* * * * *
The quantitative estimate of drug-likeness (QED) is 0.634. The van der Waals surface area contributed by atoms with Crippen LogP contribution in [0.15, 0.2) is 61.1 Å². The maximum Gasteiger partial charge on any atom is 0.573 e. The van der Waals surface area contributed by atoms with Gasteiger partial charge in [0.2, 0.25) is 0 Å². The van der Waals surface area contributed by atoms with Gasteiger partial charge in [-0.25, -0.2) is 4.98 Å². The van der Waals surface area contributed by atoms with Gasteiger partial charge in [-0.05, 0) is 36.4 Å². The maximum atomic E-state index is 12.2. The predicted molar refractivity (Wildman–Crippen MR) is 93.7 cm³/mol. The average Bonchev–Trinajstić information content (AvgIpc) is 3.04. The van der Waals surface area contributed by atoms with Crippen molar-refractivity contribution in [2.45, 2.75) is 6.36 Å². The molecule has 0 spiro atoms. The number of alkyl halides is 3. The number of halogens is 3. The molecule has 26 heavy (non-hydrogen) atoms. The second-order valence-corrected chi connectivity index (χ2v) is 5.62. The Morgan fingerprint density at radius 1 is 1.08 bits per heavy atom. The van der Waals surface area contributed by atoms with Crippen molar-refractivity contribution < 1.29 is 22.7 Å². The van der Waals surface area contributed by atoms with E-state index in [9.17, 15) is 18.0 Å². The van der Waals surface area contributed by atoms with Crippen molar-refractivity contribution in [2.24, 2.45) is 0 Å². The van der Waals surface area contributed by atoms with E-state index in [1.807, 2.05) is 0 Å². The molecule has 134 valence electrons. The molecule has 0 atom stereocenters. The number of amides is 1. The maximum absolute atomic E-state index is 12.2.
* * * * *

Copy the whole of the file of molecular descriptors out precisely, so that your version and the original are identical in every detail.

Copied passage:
The quantitative estimate of drug-likeness (QED) is 0.634. The van der Waals surface area contributed by atoms with Crippen LogP contribution in [0.15, 0.2) is 61.1 Å². The maximum Gasteiger partial charge on any atom is 0.573 e. The van der Waals surface area contributed by atoms with Gasteiger partial charge in [0.2, 0.25) is 0 Å². The van der Waals surface area contributed by atoms with Gasteiger partial charge in [-0.25, -0.2) is 4.98 Å². The van der Waals surface area contributed by atoms with Gasteiger partial charge in [-0.05, 0) is 36.4 Å². The maximum atomic E-state index is 12.2. The predicted molar refractivity (Wildman–Crippen MR) is 93.7 cm³/mol. The average Bonchev–Trinajstić information content (AvgIpc) is 3.04. The van der Waals surface area contributed by atoms with Crippen molar-refractivity contribution in [2.45, 2.75) is 6.36 Å². The molecule has 0 spiro atoms. The number of alkyl halides is 3. The number of halogens is 3. The molecule has 26 heavy (non-hydrogen) atoms. The second-order valence-corrected chi connectivity index (χ2v) is 5.62. The Morgan fingerprint density at radius 1 is 1.08 bits per heavy atom. The van der Waals surface area contributed by atoms with Crippen molar-refractivity contribution < 1.29 is 22.7 Å². The van der Waals surface area contributed by atoms with E-state index in [9.17, 15) is 18.0 Å². The van der Waals surface area contributed by atoms with Crippen molar-refractivity contribution in [2.24, 2.45) is 0 Å². The van der Waals surface area contributed by atoms with E-state index in [1.807, 2.05) is 0 Å². The molecule has 134 valence electrons. The molecule has 0 atom stereocenters. The number of amides is 1. The maximum absolute atomic E-state index is 12.2.